I know the (place)へ(noun)を(verb)に行きます construction, but I also know that in some instances the particle に can indicate the place where we're going. Is it possible to use に instead of へ in this construction? For example, to say 北海道に雪を見に行きます? If not, why?

Is it any different when there is no noun, just (place)へ(verb)に行きます?

3 Answers 3


In saying "going to a place", nearly all Japanese speakers, myself included, would use both 「へ」 and 「に」 interchangeably. That is the cold fact whether or not the strictest grammarians would approve of it.

Both of these sentences are correct and natural-sounding:



Saying that the two sentences mean different things would be nitpicking.

Is it any different when there is no noun, just (place)へ(verb)に行きます?

No, it is the same. Either 「に」 or 「へ」 can still be used to indicate the destination.

It is perfectly OK to use two に's because the meanings/usages are different. One indicates destination and the other, purpose. For instance, you can say:


「遊ぶ」 is the purpose of your visit. It just needs to be conjugated into its continuative form 「遊び」 to connect to the purpose-marking particle 「に」.


Selected answer is correct, but if you do want to nitpick the difference, it's that へ places slightly more emphasis on the motion toward the destination / departing from the origin, whereas に places slightly more emphasis on arrival at the destination itself. It's a bit like the difference between a visual where you draw the arrows indicating going to Hokkaido from here like this:

here -----> . . . . . . . . . Hokkaido

versus like this:

here . . . . . . . . -------> Hokkaido

For へ and に, respectively. In complete sentences, this basically never makes any difference except in how a sentence feels.

However, by the very fact that に has multiple possible meanings here whereas へ only has one, へ is preferred as being clearer when context is low, such as incomplete sentences. For example, you could ask someone where they're going today by saying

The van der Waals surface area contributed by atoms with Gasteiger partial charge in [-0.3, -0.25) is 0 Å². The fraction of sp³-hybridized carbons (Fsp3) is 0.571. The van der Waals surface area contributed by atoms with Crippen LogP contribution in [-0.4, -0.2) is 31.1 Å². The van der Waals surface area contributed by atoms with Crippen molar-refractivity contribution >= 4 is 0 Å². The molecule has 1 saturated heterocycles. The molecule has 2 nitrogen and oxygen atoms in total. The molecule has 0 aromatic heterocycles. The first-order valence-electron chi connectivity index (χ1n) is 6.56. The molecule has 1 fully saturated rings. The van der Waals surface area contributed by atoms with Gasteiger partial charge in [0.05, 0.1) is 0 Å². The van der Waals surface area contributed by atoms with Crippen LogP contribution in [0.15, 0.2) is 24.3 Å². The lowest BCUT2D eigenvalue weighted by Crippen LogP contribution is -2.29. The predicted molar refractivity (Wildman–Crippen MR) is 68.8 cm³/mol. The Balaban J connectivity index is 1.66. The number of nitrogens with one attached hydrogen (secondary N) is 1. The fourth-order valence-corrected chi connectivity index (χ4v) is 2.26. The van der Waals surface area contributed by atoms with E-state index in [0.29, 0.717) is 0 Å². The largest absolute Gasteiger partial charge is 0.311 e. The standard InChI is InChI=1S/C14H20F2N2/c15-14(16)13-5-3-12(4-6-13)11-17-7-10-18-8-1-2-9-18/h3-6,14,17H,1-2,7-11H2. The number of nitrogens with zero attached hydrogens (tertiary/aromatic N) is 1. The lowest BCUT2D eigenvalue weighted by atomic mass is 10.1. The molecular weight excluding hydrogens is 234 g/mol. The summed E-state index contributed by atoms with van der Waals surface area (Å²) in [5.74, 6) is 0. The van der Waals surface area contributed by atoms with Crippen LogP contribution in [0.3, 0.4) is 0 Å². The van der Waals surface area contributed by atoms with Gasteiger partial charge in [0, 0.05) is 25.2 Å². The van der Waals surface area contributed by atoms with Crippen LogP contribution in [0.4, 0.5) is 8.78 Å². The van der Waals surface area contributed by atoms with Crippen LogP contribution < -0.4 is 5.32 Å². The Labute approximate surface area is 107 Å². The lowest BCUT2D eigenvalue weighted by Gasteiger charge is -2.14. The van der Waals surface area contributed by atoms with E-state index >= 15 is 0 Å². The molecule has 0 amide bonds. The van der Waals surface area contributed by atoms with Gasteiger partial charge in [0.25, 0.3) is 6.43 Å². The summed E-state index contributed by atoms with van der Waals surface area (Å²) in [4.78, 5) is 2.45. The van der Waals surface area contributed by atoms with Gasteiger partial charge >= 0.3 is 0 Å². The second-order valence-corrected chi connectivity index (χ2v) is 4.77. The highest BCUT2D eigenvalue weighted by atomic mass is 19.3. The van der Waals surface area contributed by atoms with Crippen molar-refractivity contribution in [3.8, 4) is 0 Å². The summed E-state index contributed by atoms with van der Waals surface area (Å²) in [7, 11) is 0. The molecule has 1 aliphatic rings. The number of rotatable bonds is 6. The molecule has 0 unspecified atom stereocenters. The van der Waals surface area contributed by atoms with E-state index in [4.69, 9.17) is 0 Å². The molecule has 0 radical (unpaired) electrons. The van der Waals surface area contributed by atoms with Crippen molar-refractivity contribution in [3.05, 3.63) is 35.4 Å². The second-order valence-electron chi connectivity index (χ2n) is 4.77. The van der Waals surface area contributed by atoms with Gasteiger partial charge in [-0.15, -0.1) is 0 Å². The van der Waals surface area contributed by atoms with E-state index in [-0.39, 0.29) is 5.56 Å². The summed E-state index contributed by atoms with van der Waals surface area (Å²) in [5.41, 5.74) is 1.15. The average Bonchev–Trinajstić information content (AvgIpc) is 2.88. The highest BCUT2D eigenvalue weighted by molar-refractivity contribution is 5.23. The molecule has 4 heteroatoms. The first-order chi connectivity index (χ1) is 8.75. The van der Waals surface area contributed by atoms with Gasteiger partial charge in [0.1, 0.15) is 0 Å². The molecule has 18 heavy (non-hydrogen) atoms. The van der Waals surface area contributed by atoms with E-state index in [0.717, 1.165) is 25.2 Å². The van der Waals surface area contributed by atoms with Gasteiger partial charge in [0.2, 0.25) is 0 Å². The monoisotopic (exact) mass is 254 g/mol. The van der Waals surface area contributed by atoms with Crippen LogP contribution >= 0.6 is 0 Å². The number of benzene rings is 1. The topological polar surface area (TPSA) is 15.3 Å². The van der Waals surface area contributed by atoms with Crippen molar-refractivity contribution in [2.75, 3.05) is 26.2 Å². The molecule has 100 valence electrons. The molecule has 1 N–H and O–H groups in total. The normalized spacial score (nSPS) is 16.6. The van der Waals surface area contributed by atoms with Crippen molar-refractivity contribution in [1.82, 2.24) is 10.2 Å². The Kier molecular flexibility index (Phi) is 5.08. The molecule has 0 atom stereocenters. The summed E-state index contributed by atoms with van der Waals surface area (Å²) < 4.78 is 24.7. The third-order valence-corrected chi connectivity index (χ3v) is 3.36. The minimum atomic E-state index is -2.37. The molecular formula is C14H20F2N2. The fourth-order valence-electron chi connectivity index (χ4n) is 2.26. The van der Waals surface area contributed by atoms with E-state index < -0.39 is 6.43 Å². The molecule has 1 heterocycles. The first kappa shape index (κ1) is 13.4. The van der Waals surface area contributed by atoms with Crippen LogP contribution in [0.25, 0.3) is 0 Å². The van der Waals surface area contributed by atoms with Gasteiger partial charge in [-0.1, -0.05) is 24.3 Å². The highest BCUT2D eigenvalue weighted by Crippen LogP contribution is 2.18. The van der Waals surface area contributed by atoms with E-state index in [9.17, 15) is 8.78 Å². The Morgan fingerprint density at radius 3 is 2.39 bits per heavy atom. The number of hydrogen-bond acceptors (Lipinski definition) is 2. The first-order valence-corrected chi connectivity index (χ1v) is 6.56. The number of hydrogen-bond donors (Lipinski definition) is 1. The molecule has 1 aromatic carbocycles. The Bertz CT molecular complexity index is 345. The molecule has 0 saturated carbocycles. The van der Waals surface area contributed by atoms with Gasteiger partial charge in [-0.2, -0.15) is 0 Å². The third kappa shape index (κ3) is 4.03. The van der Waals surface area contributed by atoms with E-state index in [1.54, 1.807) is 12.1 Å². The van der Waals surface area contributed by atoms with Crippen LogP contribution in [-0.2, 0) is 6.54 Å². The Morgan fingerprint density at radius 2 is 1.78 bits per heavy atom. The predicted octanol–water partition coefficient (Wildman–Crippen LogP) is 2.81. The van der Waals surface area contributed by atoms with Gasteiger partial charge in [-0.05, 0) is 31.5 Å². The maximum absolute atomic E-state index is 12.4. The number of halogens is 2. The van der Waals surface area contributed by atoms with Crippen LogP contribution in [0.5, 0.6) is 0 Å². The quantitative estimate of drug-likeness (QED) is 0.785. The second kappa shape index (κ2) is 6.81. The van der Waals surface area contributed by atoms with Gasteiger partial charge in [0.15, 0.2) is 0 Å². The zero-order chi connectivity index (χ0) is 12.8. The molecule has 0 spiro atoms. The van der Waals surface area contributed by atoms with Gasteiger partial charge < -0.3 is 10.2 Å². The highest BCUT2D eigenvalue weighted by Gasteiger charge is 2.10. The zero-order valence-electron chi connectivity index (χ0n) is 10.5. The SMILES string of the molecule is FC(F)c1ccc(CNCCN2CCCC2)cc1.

but since this could also be short for

今日はどちらに[しますか] ("Which will you choose today?")

it is much more common to say


Also, a travel agency will frequently use 北海道へ! as a standalone sales line, but not so often 北海道に! since it is ambiguous and also has less of a feeling of movement.

Here's another business example where へ is preferred: https://i.sstatic.net/Ldpsn.jpg (basically, "Come to us for rental property info in Okinawa")


Both are usable in this context.

に places more emphasis on the location, and marks the place as the final location, while へ marks the direction (you go to Hokkaido to see the snow, but you might continue traveling to another location afterwards). In my mostly textbook exposure to Japanese, I've seen the (place)へ(noun)を(verb)に行きます construct and would preferably use this in this context to, especially since Hokkaido is a pretty big place and can be narrowed down quite a bit. It'd be different if you'd specify longitude and latitude, then に would be most likely the proper particle to use - but then again, how natural would that sound?

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